- Such synagogues obviously serve a real and important function for many GLBT Jews, otherwise they wouldn’t exist. I live in a town (LA) with at least two such synagogues and I have heard LGBT Jews weigh in on both sides of this issue. For some these synagogues/communities clearly are seen as important an valuable. However, we have several (openly) gay friends who identify as orthodox, who don’t care for such shul’s at all. They for whatever reason would much rather attend their various orthodox shul’s than step inside a GLBT one. So GLBT shuls obviously are not for everyone. Not even everyone within the LGBT community and that might be a good thing!
- Tamara Mar 26th, 2008 at 8:09 am
- I believe that these shuls are necessary for those who NEED them. I use the word need carefully because I believe there are people who are just becoming comfortable with their sexuality, or coming “out” with their sexuality in regards to their Judaism. If being in a GLBT community helps them connect to G-d and spirituality, then I think that’s beautiful. However, if being in this community is to purposefully isolate oneself from non-gays (that sounds funny but so be it) then I don’t think that is helping in building and supporting Klal Israel.This shul is not a GLBT shul, but it’s open and allows for the straight and homosexual communitites to come together as on. For me, this is most important. They have GLBT specific events and such, but everyone is involved and members of the greater community rather than isolated.
- (yay, I still have commenting skills…I know it’s been a while)
- I know for a fact that there are many communities who are accepting of openly gay families. Yes, Accepting, not just tolerant. In San Diego there is a Reform congregation (traditional) who accepts gay couples as family units in regards to membership. I discovered this shul when I was volunteering at a gay pride parade in San Diego. I grew up with a gay brother (may his memory be a blessing) who died of AIDS almost 12 years ago. At different points in my life I’ve found the need to honor his memory so that year, I volunteered. My job was to manage five groups walking in the parade. One of the groups was Temple Emanuel, a San Diego reform congregation. I was excited to see a shul taking part in this event so I went over and spoke to the president, a gay man. He explained to me that he and his partner wanted to join and be acknowledged as a family at a shul, Temple Emanuel’s board met, discussed the issue, and made it policy that this was totally acceptable.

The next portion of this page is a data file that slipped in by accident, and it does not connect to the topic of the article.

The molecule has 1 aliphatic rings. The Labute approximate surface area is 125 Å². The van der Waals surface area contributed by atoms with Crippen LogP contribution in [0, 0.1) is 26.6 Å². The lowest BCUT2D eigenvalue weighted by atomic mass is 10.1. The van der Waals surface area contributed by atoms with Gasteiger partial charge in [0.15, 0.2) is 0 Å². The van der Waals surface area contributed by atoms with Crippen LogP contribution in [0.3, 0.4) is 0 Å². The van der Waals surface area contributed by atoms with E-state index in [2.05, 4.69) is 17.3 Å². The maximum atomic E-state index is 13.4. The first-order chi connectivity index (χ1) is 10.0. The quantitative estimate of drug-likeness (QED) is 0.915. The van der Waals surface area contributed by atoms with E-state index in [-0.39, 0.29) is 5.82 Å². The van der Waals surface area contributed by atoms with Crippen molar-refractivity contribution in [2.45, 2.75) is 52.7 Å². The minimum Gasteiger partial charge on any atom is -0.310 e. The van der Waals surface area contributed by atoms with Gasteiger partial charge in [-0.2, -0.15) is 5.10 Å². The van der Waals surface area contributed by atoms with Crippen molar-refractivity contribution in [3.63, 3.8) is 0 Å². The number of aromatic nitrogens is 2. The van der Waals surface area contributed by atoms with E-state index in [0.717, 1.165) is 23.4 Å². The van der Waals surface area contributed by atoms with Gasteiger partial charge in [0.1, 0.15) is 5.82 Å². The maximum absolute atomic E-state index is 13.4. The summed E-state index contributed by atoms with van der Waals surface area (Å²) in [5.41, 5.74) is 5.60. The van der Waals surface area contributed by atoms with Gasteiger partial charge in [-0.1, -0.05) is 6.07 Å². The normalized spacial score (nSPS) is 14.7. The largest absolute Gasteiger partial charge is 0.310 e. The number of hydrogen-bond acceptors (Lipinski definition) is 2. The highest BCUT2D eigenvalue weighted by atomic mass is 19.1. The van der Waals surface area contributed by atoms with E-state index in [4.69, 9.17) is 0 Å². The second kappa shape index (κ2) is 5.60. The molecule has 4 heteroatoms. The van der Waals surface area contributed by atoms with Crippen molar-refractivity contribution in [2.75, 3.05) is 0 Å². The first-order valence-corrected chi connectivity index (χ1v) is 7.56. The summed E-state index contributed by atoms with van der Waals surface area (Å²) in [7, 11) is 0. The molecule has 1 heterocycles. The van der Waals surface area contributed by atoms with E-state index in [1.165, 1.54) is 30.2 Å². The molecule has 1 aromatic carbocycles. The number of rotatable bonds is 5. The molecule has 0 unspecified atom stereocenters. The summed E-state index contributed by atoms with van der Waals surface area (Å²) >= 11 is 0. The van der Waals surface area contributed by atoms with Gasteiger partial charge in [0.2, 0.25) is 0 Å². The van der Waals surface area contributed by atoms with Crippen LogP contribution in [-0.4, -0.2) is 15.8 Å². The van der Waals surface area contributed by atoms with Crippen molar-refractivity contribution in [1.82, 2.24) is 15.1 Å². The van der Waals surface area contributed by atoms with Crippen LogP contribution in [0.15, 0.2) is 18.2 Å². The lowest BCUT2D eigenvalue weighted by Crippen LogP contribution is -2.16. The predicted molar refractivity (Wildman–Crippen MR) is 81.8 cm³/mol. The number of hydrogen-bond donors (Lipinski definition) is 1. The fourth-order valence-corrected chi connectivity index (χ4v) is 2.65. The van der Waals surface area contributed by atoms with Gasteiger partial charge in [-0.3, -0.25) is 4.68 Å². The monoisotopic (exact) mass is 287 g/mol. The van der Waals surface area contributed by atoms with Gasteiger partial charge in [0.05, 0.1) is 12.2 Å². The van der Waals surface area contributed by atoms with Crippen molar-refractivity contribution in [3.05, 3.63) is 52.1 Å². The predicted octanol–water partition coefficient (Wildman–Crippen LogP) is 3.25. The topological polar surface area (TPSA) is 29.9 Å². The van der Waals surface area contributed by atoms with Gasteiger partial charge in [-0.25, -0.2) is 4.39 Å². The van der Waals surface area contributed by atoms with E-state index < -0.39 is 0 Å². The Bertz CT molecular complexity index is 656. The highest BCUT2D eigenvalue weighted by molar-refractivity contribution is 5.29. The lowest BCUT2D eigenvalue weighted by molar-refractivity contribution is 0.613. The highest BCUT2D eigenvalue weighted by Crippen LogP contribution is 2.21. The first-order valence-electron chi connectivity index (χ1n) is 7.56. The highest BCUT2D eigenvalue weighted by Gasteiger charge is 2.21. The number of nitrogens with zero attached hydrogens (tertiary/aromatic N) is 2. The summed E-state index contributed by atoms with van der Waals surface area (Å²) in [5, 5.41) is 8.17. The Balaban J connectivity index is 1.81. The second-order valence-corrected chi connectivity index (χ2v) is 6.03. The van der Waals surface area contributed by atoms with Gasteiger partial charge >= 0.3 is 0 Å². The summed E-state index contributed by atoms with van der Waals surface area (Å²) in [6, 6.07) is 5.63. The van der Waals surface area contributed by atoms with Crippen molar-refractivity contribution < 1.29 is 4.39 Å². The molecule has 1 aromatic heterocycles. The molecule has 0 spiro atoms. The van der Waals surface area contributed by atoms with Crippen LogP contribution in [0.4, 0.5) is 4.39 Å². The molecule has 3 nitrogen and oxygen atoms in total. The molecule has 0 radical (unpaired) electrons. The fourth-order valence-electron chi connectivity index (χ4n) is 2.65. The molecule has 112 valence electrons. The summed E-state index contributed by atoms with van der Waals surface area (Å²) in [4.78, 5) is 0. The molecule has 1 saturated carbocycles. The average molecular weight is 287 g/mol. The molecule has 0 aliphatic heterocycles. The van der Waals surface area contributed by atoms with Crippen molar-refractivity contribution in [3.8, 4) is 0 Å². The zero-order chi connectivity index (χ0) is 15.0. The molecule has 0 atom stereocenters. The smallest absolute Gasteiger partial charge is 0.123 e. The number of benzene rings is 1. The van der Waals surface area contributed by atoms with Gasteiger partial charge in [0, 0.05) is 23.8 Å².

- David Mar 26th, 2008 at 10:02 pm
- I have been reading Jews by Choice for quite some time. Being a gay, Jew by choice, I found this post particularly relevant and interesting. Thanks for including it!Rabbi Yoffie condensed my feelings well, but I can’t emphasize his ending words enough, “that day wouldn’t come until discrimination in society has been largely eliminated”. I think we’ve made good advances(thanks to Reform Judaism and more recently the Conservative decision) , but we still have a long, long ways to go in most congregations. The fact that the LGBT gathering was intentionally discreet at the URJ Bienniel illustrates the sad and frustrating irony of the whole issue.
- So, until that messianic time arrives, I say more power to the LGBT synagogues! It sounds like they are even providing successful examples and new ideas for traditional congregations looking to revive dwindling membership numbers and enthusiasm levels.
- I believe that LGBT synagogues are still very important and necessary for many of the reasons already mentioned in the comments. I am gradually coming out to people in my Reform congregation, but I still do not feel “at ease” for a variety of reasons. I can’t imagine a transgender Jew feeling comfortable in my congregation or any congregation in this city. Acceptance, not just tolerance, is an imperative goal for making the non-traditional individual or family feel at ease and part of the community.